Monday, June 29, 2009

Death from a distance

My mom called today while I was in the shower. I missed the call and figured I would talk to her later. Fifteen minutes later, I got a call from my sister and my heart sank. Someone died, was the first thing that entered my mind.

Nobody died. It's my Name Day today and she was calling to wish me well.

As my grandparents and parents get older, death is constantly on the back of my mind. Most of my communication with family members happens electronically, so every time someone calls, I take a second to breathe in and out before I pick up. I worry that they are calling with bad news.

Is this why immigrants always have this barely noticeable sadness in their eyes? Not because of anything bad that happened to them but because of the constant worry that if something bad did happen to someone back home, they would not be able to participate in the collective healing?

6 comments:

  1. That was my worst fear when I lived abroad... And also, when someone sounds sad on the phone, or mentions they're not feeling OK (and nothing more than that) you start freaking out... It is the distance that does this to you. I never found a way to fight this.
    There were even times when I actually avoided talking to mom - she usually sounded sad (just because she missed me so much), but I made a HUGE deal out of it. Every time. It killed me to hear her sad voice and not to be able to give her a hug ...

    Happy name day! :)
    Bisous

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  2. Happy Name Day!

    And, yes, I constantly have the same fear, and it's not just for my family abroad, it happens with family that's 15 minutes away.

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  3. I think that is def a constant fear for immigrants...I know it is for my bulgarian boyfriend!-Lydia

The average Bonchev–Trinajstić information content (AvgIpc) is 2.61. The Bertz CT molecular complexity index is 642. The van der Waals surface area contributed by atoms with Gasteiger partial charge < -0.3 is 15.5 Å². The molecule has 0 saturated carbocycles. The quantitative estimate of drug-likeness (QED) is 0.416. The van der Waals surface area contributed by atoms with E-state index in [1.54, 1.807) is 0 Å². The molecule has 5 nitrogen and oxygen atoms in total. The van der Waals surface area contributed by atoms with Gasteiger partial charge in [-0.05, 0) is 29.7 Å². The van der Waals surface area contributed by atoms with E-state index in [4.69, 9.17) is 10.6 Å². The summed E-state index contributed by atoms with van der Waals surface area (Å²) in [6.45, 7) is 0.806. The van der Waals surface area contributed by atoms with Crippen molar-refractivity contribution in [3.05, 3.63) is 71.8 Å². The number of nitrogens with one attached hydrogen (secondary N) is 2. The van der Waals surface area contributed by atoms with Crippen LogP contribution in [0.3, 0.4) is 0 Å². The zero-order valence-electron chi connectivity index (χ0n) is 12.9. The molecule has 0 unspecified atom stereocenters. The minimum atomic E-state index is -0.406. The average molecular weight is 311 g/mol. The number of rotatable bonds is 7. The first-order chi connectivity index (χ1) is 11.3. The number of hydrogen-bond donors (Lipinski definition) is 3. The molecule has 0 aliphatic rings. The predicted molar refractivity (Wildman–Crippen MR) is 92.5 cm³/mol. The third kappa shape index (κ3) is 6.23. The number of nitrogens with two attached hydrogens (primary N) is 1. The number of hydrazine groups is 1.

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  4. you put words to a feeling i've always had but never defined to myself. yes, it's the fear you wouldn't be there to be a part of a potential difficult moment for your family... to help with the 'healing' as you said. it seems everything else is manageable except for that emotion. for me it has created this subtle underlying sadness that often comes through in my 'bulgarian dreams'- the plane could never land in time... the street names have changed so i can't make it to the house in time.. i wan't to say i want to help but everything i say comes out in english and they get frustrated with me..

    thanks for your insightful post!

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  5. Thanks for your comments. For some reason, it is comforting to know that I am not alone in this. Sometimes, when I get like that, I feel like I am losing my mind. Def not a good feeling. ;)

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  6. I have been living in Bulgaria for almost exactly two years now. Last summer my Grandmother died and I was not able to make it home for the funeral and all communication was electronic. It's very hard...

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